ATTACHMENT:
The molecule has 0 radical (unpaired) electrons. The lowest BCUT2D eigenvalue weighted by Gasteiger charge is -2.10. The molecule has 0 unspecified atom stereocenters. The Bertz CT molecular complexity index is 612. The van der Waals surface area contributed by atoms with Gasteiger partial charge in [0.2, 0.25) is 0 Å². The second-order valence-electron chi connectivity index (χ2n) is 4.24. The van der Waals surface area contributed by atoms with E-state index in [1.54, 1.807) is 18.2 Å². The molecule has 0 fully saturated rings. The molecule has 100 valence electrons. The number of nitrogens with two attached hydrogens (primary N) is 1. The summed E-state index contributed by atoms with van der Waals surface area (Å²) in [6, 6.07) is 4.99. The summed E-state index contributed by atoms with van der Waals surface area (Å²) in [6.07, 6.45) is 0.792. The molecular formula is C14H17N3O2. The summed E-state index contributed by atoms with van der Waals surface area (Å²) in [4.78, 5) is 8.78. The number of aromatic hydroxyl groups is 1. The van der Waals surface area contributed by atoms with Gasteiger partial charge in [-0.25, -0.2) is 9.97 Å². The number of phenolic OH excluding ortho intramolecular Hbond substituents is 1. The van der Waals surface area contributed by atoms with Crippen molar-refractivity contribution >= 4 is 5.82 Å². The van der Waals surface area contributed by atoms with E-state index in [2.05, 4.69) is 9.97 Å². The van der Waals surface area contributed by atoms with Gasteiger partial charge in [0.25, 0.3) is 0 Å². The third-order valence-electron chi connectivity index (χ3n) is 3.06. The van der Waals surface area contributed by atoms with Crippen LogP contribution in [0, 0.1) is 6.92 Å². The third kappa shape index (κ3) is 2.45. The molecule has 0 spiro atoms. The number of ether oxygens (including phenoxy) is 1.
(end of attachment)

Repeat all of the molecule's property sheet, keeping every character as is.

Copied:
The molecule has 0 radical (unpaired) electrons. The lowest BCUT2D eigenvalue weighted by Gasteiger charge is -2.10. The molecule has 0 unspecified atom stereocenters. The Bertz CT molecular complexity index is 612. The van der Waals surface area contributed by atoms with Gasteiger partial charge in [0.2, 0.25) is 0 Å². The second-order valence-electron chi connectivity index (χ2n) is 4.24. The van der Waals surface area contributed by atoms with E-state index in [1.54, 1.807) is 18.2 Å². The molecule has 0 fully saturated rings. The molecule has 100 valence electrons. The number of nitrogens with two attached hydrogens (primary N) is 1. The summed E-state index contributed by atoms with van der Waals surface area (Å²) in [6, 6.07) is 4.99. The summed E-state index contributed by atoms with van der Waals surface area (Å²) in [6.07, 6.45) is 0.792. The molecular formula is C14H17N3O2. The summed E-state index contributed by atoms with van der Waals surface area (Å²) in [4.78, 5) is 8.78. The number of aromatic hydroxyl groups is 1. The van der Waals surface area contributed by atoms with Gasteiger partial charge in [-0.25, -0.2) is 9.97 Å². The number of phenolic OH excluding ortho intramolecular Hbond substituents is 1. The van der Waals surface area contributed by atoms with Crippen molar-refractivity contribution >= 4 is 5.82 Å². The van der Waals surface area contributed by atoms with E-state index in [2.05, 4.69) is 9.97 Å². The van der Waals surface area contributed by atoms with Gasteiger partial charge in [0.25, 0.3) is 0 Å². The third-order valence-electron chi connectivity index (χ3n) is 3.06. The van der Waals surface area contributed by atoms with Crippen LogP contribution in [0, 0.1) is 6.92 Å². The third kappa shape index (κ3) is 2.45. The molecule has 0 spiro atoms. The number of ether oxygens (including phenoxy) is 1.